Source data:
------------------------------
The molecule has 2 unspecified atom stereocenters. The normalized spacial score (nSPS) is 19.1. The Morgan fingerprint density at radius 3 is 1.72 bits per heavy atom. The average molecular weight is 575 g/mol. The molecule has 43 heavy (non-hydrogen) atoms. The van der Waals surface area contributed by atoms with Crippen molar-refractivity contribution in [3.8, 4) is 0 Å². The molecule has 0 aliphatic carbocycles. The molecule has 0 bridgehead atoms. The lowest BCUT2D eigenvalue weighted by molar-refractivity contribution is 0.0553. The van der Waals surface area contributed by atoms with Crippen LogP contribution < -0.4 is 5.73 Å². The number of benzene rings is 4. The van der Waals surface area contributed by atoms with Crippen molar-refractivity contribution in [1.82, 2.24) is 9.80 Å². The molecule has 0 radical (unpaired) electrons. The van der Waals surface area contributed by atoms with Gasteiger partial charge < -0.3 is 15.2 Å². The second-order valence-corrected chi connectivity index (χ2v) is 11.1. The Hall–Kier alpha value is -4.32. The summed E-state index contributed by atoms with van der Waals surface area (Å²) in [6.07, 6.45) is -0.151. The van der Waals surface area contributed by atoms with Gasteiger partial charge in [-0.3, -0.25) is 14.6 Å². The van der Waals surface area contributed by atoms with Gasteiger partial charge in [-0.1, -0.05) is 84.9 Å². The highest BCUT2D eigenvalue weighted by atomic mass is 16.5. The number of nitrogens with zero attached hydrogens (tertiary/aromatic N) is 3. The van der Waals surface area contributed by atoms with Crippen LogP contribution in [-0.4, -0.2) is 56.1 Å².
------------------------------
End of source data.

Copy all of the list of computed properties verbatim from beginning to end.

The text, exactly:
The molecule has 2 unspecified atom stereocenters. The normalized spacial score (nSPS) is 19.1. The Morgan fingerprint density at radius 3 is 1.72 bits per heavy atom. The average molecular weight is 575 g/mol. The molecule has 43 heavy (non-hydrogen) atoms. The van der Waals surface area contributed by atoms with Crippen molar-refractivity contribution in [3.8, 4) is 0 Å². The molecule has 0 aliphatic carbocycles. The molecule has 0 bridgehead atoms. The lowest BCUT2D eigenvalue weighted by molar-refractivity contribution is 0.0553. The van der Waals surface area contributed by atoms with Crippen LogP contribution < -0.4 is 5.73 Å². The number of benzene rings is 4. The van der Waals surface area contributed by atoms with Crippen molar-refractivity contribution in [1.82, 2.24) is 9.80 Å². The molecule has 0 radical (unpaired) electrons. The van der Waals surface area contributed by atoms with Gasteiger partial charge < -0.3 is 15.2 Å². The second-order valence-corrected chi connectivity index (χ2v) is 11.1. The Hall–Kier alpha value is -4.32. The summed E-state index contributed by atoms with van der Waals surface area (Å²) in [6.07, 6.45) is -0.151. The van der Waals surface area contributed by atoms with Gasteiger partial charge in [-0.3, -0.25) is 14.6 Å². The van der Waals surface area contributed by atoms with Gasteiger partial charge in [-0.1, -0.05) is 84.9 Å². The highest BCUT2D eigenvalue weighted by atomic mass is 16.5. The number of nitrogens with zero attached hydrogens (tertiary/aromatic N) is 3. The van der Waals surface area contributed by atoms with Crippen LogP contribution in [-0.4, -0.2) is 56.1 Å².